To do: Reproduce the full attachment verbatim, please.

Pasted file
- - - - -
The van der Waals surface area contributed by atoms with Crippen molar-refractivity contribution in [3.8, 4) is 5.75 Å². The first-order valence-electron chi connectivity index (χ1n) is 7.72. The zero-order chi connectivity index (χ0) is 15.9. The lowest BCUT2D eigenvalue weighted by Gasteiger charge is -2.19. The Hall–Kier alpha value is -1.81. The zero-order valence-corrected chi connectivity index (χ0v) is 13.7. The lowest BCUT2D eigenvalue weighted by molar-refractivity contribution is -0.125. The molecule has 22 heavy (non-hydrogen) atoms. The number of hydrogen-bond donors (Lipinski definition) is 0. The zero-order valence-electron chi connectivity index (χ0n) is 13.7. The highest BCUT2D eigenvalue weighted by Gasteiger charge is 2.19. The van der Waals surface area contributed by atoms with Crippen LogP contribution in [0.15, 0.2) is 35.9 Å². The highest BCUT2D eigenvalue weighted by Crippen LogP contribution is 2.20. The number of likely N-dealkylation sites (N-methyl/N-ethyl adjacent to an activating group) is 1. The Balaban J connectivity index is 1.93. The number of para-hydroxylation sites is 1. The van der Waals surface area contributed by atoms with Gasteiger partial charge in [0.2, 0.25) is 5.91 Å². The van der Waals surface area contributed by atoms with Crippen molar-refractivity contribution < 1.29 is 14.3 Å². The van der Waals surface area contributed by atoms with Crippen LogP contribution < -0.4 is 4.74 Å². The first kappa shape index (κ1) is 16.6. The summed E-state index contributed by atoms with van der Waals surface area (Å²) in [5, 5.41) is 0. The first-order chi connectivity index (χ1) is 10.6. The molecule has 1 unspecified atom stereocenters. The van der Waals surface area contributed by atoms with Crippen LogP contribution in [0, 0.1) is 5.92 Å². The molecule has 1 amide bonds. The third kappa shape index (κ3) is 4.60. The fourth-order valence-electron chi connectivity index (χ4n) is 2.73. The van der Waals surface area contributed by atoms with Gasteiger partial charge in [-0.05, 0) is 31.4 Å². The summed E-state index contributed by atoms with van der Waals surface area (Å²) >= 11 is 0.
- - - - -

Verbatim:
The van der Waals surface area contributed by atoms with Crippen molar-refractivity contribution in [3.8, 4) is 5.75 Å². The first-order valence-electron chi connectivity index (χ1n) is 7.72. The zero-order chi connectivity index (χ0) is 15.9. The lowest BCUT2D eigenvalue weighted by Gasteiger charge is -2.19. The Hall–Kier alpha value is -1.81. The zero-order valence-corrected chi connectivity index (χ0v) is 13.7. The lowest BCUT2D eigenvalue weighted by molar-refractivity contribution is -0.125. The molecule has 22 heavy (non-hydrogen) atoms. The number of hydrogen-bond donors (Lipinski definition) is 0. The zero-order valence-electron chi connectivity index (χ0n) is 13.7. The highest BCUT2D eigenvalue weighted by Gasteiger charge is 2.19. The van der Waals surface area contributed by atoms with Crippen LogP contribution in [0.15, 0.2) is 35.9 Å². The highest BCUT2D eigenvalue weighted by Crippen LogP contribution is 2.20. The number of likely N-dealkylation sites (N-methyl/N-ethyl adjacent to an activating group) is 1. The Balaban J connectivity index is 1.93. The number of para-hydroxylation sites is 1. The van der Waals surface area contributed by atoms with Gasteiger partial charge in [0.2, 0.25) is 5.91 Å². The van der Waals surface area contributed by atoms with Crippen molar-refractivity contribution < 1.29 is 14.3 Å². The van der Waals surface area contributed by atoms with Crippen LogP contribution < -0.4 is 4.74 Å². The first kappa shape index (κ1) is 16.6. The summed E-state index contributed by atoms with van der Waals surface area (Å²) in [5, 5.41) is 0. The first-order chi connectivity index (χ1) is 10.6. The molecule has 1 unspecified atom stereocenters. The van der Waals surface area contributed by atoms with Crippen LogP contribution in [0, 0.1) is 5.92 Å². The molecule has 1 amide bonds. The third kappa shape index (κ3) is 4.60. The fourth-order valence-electron chi connectivity index (χ4n) is 2.73. The van der Waals surface area contributed by atoms with Gasteiger partial charge in [-0.05, 0) is 31.4 Å². The summed E-state index contributed by atoms with van der Waals surface area (Å²) >= 11 is 0.